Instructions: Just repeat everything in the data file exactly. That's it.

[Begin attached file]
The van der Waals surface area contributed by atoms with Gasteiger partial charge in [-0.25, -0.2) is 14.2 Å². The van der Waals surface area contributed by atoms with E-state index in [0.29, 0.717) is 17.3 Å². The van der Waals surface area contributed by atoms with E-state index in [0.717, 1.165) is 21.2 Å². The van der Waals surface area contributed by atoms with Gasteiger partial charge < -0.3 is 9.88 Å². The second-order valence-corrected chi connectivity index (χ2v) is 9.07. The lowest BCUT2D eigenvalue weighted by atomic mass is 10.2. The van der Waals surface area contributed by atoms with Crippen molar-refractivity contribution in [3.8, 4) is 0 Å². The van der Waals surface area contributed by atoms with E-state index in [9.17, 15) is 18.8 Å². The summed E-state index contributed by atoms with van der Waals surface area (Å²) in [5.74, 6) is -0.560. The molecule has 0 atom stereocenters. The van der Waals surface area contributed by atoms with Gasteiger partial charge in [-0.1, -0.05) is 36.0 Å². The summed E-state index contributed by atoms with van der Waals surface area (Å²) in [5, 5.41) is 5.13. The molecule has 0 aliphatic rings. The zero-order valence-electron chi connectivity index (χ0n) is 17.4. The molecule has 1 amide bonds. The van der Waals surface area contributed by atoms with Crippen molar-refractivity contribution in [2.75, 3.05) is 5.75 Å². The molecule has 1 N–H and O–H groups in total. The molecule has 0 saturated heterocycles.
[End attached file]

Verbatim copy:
The van der Waals surface area contributed by atoms with Gasteiger partial charge in [-0.25, -0.2) is 14.2 Å². The van der Waals surface area contributed by atoms with E-state index in [0.29, 0.717) is 17.3 Å². The van der Waals surface area contributed by atoms with E-state index in [0.717, 1.165) is 21.2 Å². The van der Waals surface area contributed by atoms with Gasteiger partial charge < -0.3 is 9.88 Å². The second-order valence-corrected chi connectivity index (χ2v) is 9.07. The lowest BCUT2D eigenvalue weighted by atomic mass is 10.2. The van der Waals surface area contributed by atoms with Crippen molar-refractivity contribution in [3.8, 4) is 0 Å². The van der Waals surface area contributed by atoms with E-state index in [9.17, 15) is 18.8 Å². The summed E-state index contributed by atoms with van der Waals surface area (Å²) in [5.74, 6) is -0.560. The molecule has 0 atom stereocenters. The van der Waals surface area contributed by atoms with Gasteiger partial charge in [-0.1, -0.05) is 36.0 Å². The summed E-state index contributed by atoms with van der Waals surface area (Å²) in [5, 5.41) is 5.13. The molecule has 0 aliphatic rings. The zero-order valence-electron chi connectivity index (χ0n) is 17.4. The molecule has 1 amide bonds. The van der Waals surface area contributed by atoms with Crippen molar-refractivity contribution in [2.75, 3.05) is 5.75 Å². The molecule has 1 N–H and O–H groups in total. The molecule has 0 saturated heterocycles.